In my experience, where there is a will there is a way when it comes to younger siblings following in the older child’s footsteps. However, I would advise you to do your research in the first instance. Speak to your local primary school, prep schools and senior schools as much as possible about your children and the best route to take with their education.

Also, have an exit strategy. When you’ve selected a junior school for your child it is important to have a realistic idea of which senior school you want your child to attend and what that means financially and to the child.

Richard Foster, headmaster, Windlesham House School

Julie Robinson: Research bursary possibilities now and forward plan financially

Your question shows you are in a strong position as you outline various options, and with both state and independent education available you have the crucial element of choice.

You will want to research your local school options so that you can do what is best for each of your children. If you have an excellent state primary school nearby, that would of course be difficult to overlook.

If that’s not the case and you feel going to an independent prep school is the best option, make sure that you know how much the fees are likely to be so that you can plan carefully.

It’s worth researching the scholarship and bursary possibilities with each fee-charging school option – a third of all independent school pupils receive some fee assistance.

“It’s worth researching the scholarship and bursary possibilities with each fee-charging school option – a third of all independent school pupils receive some fee assistance.”

Given the proven importance of a good start in early years, you might subscribe to the view that the first phase of schooling is the most important and therefore choose to invest in that as soon as possible.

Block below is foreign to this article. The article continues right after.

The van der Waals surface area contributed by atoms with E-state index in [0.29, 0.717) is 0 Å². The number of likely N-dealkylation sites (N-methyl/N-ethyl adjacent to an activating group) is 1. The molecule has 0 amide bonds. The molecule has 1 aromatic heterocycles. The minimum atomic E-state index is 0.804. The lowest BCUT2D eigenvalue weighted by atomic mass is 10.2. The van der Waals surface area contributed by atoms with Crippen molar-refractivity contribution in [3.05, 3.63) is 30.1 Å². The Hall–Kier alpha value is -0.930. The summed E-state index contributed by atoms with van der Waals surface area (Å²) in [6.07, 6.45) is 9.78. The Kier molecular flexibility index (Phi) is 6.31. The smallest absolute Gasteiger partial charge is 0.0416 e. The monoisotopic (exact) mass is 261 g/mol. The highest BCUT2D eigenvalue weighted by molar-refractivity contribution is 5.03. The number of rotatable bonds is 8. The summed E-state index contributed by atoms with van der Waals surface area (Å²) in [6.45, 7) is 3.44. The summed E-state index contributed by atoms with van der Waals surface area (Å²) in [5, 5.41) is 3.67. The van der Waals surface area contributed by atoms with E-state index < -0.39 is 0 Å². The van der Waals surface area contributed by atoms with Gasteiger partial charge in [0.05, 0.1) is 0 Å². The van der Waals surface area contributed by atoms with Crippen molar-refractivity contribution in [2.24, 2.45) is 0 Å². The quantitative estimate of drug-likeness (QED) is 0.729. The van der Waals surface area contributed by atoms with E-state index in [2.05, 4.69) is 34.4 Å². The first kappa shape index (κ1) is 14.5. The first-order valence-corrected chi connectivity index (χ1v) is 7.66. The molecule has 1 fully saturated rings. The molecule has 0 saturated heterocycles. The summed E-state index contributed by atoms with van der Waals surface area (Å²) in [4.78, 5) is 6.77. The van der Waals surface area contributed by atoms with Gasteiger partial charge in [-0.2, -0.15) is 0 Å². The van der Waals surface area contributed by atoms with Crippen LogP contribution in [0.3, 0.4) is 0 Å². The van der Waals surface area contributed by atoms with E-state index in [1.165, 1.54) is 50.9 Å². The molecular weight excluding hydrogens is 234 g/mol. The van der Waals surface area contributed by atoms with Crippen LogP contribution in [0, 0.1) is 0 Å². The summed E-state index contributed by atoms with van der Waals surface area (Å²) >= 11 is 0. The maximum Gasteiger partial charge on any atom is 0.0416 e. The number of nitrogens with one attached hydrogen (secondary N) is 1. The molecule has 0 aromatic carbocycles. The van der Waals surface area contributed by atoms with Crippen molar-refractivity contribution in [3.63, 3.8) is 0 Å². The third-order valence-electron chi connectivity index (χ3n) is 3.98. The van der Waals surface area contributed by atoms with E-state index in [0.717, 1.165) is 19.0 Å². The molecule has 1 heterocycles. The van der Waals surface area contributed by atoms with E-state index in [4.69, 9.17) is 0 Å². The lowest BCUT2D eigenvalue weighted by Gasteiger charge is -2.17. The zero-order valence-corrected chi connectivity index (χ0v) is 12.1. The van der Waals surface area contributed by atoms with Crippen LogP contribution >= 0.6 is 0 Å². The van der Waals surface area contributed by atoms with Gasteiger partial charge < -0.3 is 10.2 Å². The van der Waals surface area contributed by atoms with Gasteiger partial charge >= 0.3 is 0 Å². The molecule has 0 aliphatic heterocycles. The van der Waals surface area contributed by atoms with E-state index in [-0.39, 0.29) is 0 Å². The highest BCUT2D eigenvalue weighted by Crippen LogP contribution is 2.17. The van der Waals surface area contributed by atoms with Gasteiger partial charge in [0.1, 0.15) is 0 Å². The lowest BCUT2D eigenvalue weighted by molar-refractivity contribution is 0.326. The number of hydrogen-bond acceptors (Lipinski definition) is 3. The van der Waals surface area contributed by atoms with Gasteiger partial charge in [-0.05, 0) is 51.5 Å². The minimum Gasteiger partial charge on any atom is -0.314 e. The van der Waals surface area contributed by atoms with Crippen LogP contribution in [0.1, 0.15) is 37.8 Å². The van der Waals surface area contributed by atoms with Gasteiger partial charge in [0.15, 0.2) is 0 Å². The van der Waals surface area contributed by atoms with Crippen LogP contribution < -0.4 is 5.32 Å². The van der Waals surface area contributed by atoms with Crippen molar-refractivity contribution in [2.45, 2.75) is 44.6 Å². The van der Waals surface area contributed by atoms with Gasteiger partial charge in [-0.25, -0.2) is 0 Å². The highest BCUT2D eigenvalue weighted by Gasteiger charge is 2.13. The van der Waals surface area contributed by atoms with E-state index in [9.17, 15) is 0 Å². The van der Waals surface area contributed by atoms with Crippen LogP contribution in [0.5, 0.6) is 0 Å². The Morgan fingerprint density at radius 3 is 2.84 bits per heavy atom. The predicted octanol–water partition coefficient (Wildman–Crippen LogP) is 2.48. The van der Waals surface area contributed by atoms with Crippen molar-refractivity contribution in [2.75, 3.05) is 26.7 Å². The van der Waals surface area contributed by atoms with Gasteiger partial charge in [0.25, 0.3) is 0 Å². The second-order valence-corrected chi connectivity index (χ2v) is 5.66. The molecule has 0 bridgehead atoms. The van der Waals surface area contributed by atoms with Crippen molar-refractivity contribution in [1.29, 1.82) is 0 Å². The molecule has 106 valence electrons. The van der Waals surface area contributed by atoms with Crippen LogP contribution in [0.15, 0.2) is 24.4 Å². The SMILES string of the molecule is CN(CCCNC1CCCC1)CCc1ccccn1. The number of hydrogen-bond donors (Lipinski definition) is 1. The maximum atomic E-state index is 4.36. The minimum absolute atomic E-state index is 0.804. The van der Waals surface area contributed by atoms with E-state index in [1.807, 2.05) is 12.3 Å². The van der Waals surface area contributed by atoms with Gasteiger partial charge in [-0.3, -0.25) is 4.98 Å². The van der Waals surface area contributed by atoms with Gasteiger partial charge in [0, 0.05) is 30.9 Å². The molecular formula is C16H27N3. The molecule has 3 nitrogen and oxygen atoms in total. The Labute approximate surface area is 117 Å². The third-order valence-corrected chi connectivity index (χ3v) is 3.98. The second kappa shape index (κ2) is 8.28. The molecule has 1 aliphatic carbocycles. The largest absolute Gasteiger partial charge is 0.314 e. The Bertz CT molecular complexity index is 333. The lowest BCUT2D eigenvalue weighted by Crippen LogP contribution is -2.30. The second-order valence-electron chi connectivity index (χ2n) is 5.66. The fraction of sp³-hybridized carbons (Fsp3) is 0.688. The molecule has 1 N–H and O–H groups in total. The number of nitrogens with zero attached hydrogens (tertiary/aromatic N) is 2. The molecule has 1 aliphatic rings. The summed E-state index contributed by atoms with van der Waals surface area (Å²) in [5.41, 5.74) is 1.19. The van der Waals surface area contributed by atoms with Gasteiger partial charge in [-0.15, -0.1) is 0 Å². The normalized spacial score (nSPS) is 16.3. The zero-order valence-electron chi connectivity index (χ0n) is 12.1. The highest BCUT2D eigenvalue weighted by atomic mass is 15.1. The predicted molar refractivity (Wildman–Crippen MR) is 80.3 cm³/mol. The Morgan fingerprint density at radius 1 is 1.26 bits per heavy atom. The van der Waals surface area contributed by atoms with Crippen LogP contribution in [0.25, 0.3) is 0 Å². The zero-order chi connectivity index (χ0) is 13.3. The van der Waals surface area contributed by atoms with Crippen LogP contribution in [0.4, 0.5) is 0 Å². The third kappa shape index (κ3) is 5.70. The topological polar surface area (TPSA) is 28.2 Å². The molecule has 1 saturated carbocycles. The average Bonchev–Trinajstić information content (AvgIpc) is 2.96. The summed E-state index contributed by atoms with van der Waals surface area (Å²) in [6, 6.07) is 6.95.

Where are your children likely to achieve the best start in life? If your daughter has good prospects for grammar school, then weigh-up the best way to prepare her for that next stage. Being aware of all your options and good financial forward-planning will keep you in control of the situation.

Let the schools know your dilemma, seek their advice and take each phase of education as it comes. It is difficult to predict how each of your children will develop from year to year and you will want to programme in regular reviews of their overall progress: socially, in sport/activities/interests and the arts as well as academically and in terms of developing confidence and independence.

You are right not to commit yourself for the long term at this early stage because you will want to keep under review what is the best environment for each of them as they grow up.

Julie Robinson, General Secretary, Independent Schools Council (ISC)